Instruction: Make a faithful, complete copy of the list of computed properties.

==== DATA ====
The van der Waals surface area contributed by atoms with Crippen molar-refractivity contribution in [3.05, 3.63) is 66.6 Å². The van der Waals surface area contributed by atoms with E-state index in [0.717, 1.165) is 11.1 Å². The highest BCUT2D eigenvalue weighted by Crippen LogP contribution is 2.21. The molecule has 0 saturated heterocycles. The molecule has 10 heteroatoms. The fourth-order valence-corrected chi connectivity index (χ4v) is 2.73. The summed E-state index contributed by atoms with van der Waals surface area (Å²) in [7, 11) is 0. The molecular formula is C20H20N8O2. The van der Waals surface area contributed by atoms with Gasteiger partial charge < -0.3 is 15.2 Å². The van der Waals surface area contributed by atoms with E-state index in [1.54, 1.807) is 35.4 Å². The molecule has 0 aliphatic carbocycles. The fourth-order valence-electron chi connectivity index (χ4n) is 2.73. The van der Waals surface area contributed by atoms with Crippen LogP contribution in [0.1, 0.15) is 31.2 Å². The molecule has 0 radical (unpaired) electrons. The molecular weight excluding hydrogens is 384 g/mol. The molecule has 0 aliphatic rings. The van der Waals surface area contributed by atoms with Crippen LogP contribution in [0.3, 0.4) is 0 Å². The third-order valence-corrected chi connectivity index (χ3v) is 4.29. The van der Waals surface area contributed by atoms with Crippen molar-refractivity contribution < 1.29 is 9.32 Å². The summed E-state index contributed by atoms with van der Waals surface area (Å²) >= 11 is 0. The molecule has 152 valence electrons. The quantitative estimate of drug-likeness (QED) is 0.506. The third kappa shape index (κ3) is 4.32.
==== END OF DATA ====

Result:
The van der Waals surface area contributed by atoms with Crippen molar-refractivity contribution in [3.05, 3.63) is 66.6 Å². The van der Waals surface area contributed by atoms with E-state index in [0.717, 1.165) is 11.1 Å². The highest BCUT2D eigenvalue weighted by Crippen LogP contribution is 2.21. The molecule has 0 saturated heterocycles. The molecule has 10 heteroatoms. The fourth-order valence-corrected chi connectivity index (χ4v) is 2.73. The summed E-state index contributed by atoms with van der Waals surface area (Å²) in [7, 11) is 0. The molecular formula is C20H20N8O2. The van der Waals surface area contributed by atoms with Gasteiger partial charge < -0.3 is 15.2 Å². The van der Waals surface area contributed by atoms with E-state index in [1.54, 1.807) is 35.4 Å². The molecule has 0 aliphatic carbocycles. The fourth-order valence-electron chi connectivity index (χ4n) is 2.73. The van der Waals surface area contributed by atoms with Crippen LogP contribution in [0.1, 0.15) is 31.2 Å². The molecule has 0 radical (unpaired) electrons. The molecular weight excluding hydrogens is 384 g/mol. The molecule has 0 aliphatic rings. The van der Waals surface area contributed by atoms with Crippen LogP contribution in [0.3, 0.4) is 0 Å². The third-order valence-corrected chi connectivity index (χ3v) is 4.29. The van der Waals surface area contributed by atoms with Crippen molar-refractivity contribution < 1.29 is 9.32 Å². The summed E-state index contributed by atoms with van der Waals surface area (Å²) >= 11 is 0. The molecule has 152 valence electrons. The quantitative estimate of drug-likeness (QED) is 0.506. The third kappa shape index (κ3) is 4.32.